• Two students win grants from Davis Projects for Peace

    Alex Ding and Sujata Singh win $10,000 to implement grassroots summer projects

By Mary Abowd
Photo by Robert Kozloff
Originally published on April 10, 2015
April 13, 2015

Two UChicago students have won $10,000 grants from Davis Projects for Peace, an initiative that encourages students to design and implement grassroots summer projects that promote peace and address the root causes of conflict.

First-year master’s student Sujata Singh will travel to Nepal to teach computer skills in Alad, a remote village in the far western region of the country, where currently there is only one computer. Singh, who was born and raised in Kathmandu, plans to spend her grant money purchasing 10 computers that will serve 300 students at Shree Bhairab Secondary School.

She will help train the school’s 13 teachers, then provide a four-week computer course for ninth- and 10th-graders. “Going into this project, I thought ‘How can I make sure that these students have the world open to them?’” said Singh, a student in the Harris School of Public Policy, with a focus on women and poverty. “Computers and the Internet are such a big part of that, especially in today’s global world.”

Singh says the 10-year civil war in Nepal may have ended in 2006, but the country is still without a constitution and remains politically deadlocked. Rural villagers like those of Alad were traumatized and remain cut off from their society and the world at large—with little opportunity for education and jobs. “One of my main goals is community building from within,” she said. “Through education, the students can find ways to make their community stronger and give back to their society.”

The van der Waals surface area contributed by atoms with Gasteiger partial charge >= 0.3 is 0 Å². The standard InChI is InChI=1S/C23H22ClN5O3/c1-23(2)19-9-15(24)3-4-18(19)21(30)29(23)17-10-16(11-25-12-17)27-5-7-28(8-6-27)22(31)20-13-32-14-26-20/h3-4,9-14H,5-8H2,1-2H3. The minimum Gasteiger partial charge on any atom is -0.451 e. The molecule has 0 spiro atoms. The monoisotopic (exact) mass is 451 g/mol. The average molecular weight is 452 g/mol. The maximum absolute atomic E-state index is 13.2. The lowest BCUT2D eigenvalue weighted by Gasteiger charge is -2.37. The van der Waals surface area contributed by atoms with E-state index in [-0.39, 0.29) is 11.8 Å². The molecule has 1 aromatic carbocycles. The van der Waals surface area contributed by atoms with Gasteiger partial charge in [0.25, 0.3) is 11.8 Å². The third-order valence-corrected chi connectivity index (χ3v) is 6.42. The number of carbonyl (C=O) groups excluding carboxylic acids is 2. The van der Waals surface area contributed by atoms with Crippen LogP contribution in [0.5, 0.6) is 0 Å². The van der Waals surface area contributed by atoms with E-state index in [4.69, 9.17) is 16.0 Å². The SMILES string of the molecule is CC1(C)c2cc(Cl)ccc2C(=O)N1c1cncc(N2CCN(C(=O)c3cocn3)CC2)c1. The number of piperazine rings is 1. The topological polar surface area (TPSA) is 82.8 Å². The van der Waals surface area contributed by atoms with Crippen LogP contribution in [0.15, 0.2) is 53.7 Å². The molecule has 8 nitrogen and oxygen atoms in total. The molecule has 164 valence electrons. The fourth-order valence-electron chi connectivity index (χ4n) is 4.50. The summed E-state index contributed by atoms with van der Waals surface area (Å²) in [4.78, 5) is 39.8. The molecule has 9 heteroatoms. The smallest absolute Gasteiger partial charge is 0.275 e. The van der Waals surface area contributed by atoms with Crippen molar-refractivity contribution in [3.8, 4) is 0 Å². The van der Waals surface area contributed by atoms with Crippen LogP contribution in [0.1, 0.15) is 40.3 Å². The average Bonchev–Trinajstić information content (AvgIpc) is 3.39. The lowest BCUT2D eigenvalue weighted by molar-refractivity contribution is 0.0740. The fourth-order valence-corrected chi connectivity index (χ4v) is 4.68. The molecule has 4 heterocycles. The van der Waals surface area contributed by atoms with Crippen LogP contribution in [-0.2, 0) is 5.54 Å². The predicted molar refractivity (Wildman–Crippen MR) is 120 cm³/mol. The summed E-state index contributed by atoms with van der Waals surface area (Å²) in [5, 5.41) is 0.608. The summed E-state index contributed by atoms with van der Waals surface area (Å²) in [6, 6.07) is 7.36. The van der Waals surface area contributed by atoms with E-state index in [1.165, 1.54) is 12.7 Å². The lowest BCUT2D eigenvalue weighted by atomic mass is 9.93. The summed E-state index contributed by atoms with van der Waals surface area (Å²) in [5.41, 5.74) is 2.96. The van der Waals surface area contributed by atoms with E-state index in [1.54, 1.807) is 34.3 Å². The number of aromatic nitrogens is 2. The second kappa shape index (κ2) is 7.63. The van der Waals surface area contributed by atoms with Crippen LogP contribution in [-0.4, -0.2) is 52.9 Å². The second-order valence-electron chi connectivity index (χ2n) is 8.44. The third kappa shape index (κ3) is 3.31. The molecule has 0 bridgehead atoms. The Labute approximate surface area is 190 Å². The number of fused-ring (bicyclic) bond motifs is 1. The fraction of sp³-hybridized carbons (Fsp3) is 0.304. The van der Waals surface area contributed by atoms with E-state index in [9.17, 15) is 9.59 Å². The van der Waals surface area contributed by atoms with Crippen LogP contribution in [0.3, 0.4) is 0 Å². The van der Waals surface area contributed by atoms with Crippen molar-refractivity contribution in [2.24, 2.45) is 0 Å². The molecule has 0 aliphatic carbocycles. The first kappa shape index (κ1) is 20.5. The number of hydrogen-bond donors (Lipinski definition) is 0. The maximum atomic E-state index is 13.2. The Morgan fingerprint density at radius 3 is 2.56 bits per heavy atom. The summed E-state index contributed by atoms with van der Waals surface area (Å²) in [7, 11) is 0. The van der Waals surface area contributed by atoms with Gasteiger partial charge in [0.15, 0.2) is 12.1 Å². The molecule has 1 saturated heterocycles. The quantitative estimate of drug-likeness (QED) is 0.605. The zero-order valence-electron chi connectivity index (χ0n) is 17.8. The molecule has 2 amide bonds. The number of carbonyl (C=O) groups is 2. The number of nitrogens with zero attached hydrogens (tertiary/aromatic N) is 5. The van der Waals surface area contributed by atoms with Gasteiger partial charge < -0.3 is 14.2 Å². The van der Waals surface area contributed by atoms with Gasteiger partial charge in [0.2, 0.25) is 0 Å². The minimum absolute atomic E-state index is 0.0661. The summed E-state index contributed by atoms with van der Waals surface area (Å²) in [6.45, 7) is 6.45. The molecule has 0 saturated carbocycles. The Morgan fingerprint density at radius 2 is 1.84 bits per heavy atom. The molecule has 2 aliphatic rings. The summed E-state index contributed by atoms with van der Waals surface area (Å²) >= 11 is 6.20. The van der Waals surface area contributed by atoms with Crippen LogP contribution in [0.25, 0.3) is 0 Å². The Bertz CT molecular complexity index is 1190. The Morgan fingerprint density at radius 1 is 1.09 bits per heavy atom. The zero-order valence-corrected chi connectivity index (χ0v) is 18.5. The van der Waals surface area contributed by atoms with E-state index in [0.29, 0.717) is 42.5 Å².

“I’m excited to go home with something to contribute." 
— Sujata Singh

Singh has not been back to Nepal in three years. During her stay, she plans to live among Alad’s villagers. “I’m expecting a bit of reverse culture shock, but I’m really looking forward to it,” she said.

Alex Ding will return to Pelel Kindessa, in southwestern Senegal, for 10 weeks this summer to help establish community gardens, dig a freshwater well and build hygienic latrines. A first-year in the College, Ding spent seven months in the village last year after graduating from high school. There, she learned the local language, Pulaar, and came to a profound understanding of the villagers’ most basic needs.

Two months into her stay in the village, Ding’s host mother, a woman in her early 30s, died following the birth of twin girls. The death was attributed to chronic malnutrition and untreated anemia. “It was a preventable death,” Ding said. “They have a word for that in Pulaar that means ‘stupid death.’”

Through conversations with villagers, Ding learned that while access to medical care was an urgent need—the nearest hospital was nearly two hours away—access to basic nutrition might have prevented her host mother’s death. “They subsist on a diet of rice and corn,” Ding said, “and they understand that what they’re putting into their bodies is not enough.”

This summer Ding will use her Davis Prize grant to create a 2.5-acre year-round community vegetable garden that will provide the community with nutrient-rich foods. The idea came from the villagers themselves who already have taken leadership roles to make it happen. She also will work to promote better access to drinking water and better hygiene and sanitation practices through the construction of a freshwater well and improved latrines. Currently, the village has no running water or electricity.

Ding said the community is tightly knit, and neighbors come to each other’s aid. Nonetheless, hopelessness exists about their collective fate. “My ultimate goal is to challenge the ways Pelel residents relate to their condition, self-narrate their lives and imagine their futures,” she said. “I hope this project will empower them to tackle future challenges more effectively and inclusively.”

Now in its ninth year, Davis Projects for Peace was founded by international philanthropist Kathryn W. Davis, who donated $1 million on her 100th birthday in 2007 to start the program. The scholarship is open to undergraduates who are affiliated with Davis United World College Scholars Program partner schools and International Houses worldwide. Singh applied through her affiliation with International House at the University of Chicago, where she is also a recipient of a 2014-2015 residential fellowship.